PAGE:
Avery Yeung's biological clock just went off early. Thanks to her family's medical history, she's running out of time to get knocked up. And the only guy within donating distance? Her overprotective-and irritatingly hot-best friend. So clearly she needs an anonymous donor...
Anonymous donor? Over Sheriff Drew Flannery's dead body. While daddyhood will never be in the cards for a man with his past, Drew won't let Avery shop for a "popsicle pop." He'll do what's right for his best friend by doing his best friend. But only if they do it properly.
But there's nothing "proper" about it. Between the bed, the kitchen counter, and against his squad car, Avery and Drew are having the hottest sex ever. They can't get enough of it-or each other. And without knowing it, they've crossed the one line that could ruin their friendship forever...
Each book in the Out of Uniform series is STANDALONE:
* In Bed with Mr. Wrong
* His to Keep
* Falling for His Best Friend
* His Lover to Protect
* His to Take
About the Author
New York Times and USA TODAY bestselling author Katee Robert learned to tell stories at her grandpa's knee. She discovered romance novels and never looked back. When not writing sexy contemporary and speculative fiction romance novels, she spends her time playing imaginary games with her wee ones, driving her husband batty with what-if questions, and planning for the inevitable zombie apocalypse.
Read an Excerpt
Falling for His Best Friend
An Out of Uniform Novel
By Katee Robert, Heather Howland
Entangled Publishing, LLCCopyright © 2015 Katee Robert
All rights reserved.
Drew Flannery was so goddamn late. He was supposed to meet his best friend, Avery, at Chilly's forty minutes ago. She'd mentioned something about exciting news and now he was fucking up what he expected was her well-planned out delivery.
He ducked into his police cruiser and cursed. The whole thing reeked of alcohol and stale cigarettes, an unnecessary reminder of why he was late. The town drunk, Rusty, had decided today would be a good day to lose his shit and cause a scene at the liquor store. He'd shattered four six-packs before Drew was able to hustle him out, and everyone knew he wouldn't pay for the damage.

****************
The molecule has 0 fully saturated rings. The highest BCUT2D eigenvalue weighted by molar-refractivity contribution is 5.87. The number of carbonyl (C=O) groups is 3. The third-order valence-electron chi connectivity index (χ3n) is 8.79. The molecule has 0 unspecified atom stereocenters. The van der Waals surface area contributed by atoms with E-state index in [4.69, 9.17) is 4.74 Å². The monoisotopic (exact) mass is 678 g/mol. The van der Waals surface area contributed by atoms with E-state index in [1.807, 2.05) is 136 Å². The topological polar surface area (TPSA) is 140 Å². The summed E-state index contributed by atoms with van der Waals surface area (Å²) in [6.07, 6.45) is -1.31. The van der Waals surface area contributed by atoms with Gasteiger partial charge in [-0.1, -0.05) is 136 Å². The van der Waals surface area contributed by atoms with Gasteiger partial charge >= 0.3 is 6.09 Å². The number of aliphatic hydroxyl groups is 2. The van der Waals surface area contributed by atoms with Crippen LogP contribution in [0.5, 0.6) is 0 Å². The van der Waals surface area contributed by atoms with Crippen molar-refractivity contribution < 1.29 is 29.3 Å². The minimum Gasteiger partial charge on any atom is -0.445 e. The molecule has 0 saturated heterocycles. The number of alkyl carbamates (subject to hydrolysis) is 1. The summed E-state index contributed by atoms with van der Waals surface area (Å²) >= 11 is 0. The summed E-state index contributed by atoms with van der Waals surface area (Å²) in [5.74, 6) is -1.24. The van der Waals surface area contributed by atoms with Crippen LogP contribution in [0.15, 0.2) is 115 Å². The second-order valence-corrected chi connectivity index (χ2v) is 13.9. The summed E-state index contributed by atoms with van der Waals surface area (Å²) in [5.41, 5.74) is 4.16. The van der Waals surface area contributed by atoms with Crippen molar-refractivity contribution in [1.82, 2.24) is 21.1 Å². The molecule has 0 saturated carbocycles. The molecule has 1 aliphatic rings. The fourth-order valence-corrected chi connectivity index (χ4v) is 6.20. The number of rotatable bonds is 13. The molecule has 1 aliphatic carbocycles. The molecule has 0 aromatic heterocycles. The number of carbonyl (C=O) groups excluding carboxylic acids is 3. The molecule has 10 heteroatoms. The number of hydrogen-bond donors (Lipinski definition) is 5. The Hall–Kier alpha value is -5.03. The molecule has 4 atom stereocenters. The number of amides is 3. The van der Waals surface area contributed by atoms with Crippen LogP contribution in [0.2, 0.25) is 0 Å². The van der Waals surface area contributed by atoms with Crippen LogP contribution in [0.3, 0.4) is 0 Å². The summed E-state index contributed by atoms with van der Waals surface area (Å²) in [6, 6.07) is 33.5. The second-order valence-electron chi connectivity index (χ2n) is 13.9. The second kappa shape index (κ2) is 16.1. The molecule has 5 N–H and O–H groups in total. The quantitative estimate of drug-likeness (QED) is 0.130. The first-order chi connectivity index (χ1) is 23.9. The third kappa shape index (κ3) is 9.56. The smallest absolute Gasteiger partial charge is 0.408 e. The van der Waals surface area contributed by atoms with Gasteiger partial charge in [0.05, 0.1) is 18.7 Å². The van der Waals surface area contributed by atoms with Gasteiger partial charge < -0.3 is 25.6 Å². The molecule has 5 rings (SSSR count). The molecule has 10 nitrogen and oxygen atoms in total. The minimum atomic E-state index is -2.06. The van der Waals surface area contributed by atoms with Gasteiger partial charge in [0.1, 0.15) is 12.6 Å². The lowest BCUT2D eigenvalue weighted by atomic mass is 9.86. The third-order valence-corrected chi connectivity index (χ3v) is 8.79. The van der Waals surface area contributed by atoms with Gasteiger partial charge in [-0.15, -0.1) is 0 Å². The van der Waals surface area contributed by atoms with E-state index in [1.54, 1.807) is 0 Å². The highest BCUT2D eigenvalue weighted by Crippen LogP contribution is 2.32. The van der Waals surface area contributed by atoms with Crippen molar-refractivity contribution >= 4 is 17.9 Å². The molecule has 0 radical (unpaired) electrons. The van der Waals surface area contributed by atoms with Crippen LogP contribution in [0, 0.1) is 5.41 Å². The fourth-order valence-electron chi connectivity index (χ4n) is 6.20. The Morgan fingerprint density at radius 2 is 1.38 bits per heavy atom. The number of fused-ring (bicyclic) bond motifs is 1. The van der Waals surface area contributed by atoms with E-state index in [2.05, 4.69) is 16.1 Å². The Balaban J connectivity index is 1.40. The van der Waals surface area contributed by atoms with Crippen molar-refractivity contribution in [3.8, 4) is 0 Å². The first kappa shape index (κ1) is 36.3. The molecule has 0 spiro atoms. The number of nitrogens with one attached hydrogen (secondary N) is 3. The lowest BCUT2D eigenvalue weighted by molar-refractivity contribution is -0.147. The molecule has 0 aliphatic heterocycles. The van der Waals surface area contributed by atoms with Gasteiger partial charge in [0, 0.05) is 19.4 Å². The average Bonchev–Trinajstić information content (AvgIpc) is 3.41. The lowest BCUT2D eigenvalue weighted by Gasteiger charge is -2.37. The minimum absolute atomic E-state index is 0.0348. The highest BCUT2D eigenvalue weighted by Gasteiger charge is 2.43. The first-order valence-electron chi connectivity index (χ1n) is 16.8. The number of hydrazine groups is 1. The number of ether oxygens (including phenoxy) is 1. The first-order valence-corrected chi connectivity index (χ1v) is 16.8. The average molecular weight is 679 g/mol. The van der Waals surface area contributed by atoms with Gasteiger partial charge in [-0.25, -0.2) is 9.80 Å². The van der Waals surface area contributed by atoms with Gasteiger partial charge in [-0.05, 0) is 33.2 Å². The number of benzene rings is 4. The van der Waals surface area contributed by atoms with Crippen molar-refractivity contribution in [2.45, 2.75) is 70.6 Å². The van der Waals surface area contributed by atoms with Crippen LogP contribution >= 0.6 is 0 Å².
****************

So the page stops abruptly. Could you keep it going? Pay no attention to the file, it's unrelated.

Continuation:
Which was why Drew found himself slipping Mr. Christianson two twenties to make up for it.
He threw the cruiser into gear and pulled out of the sheriff department's parking lot. As annoying as he found dealing with Rusty, he had even less tolerance than normal today. This wasn't the first time he'd slipped Mr. Christianson cash for damages. Hell, the first time he'd done it, he'd been fifteen. The money should have gone to feeding his little brother, Ryan, but he'd felt so guilty and embarrassed when his old man knocked over a display of vodka, he'd given it all up.
Christ, he hadn't thought of that in years.
Drew flew home, breaking more than one traffic law as he did, but it was a necessary evil. After the day he'd had, he needed a drink like nobody's business, and that wasn't something he could swing while in his uniform—or his cruiser. Going to be even later, but ... Hell. Avery would understand. He hoped.
Thirty minutes later, he rushed into the parking lot in front of Chilly's. In light of how he'd spent the end of his shift, the bar didn't look as welcoming as it usually did. He'd picked Rusty up from here one too many times, called by one waitress or another, who didn't want to deal with a misbehaving drunk. If Avery wasn't inside, he would have turned around and gone home.
Hell, who was he kidding? He would have gone to her place.
Nothing helped him deal with this kind of shit like spending a few hours with Avery. She'd hand him a beer, make a joke, and brighten his day—a routine they'd started almost twenty years ago. Although back then, the way they'd dealt with the hard parts of life was to sneak off together and get into mischief.
He rubbed a hand over his face. He needed to shake this mood. When they'd talked earlier, she'd sounded kind of strange. Whatever this "exciting" news was, it was obviously important if she refused to spill it over the phone. The last thing she needed was for him to walk in like a ticking time bomb, wound up tight over memories.
The thought got him out of the car and moving to the faded blue door at the entrance. Inside, it was dim and smelled faintly of greasy bar food and a combination of oak and beer, something he'd always identified with Chilly's. The low twanging country music meant Gena was on shift. She loved old school Garth Brooks.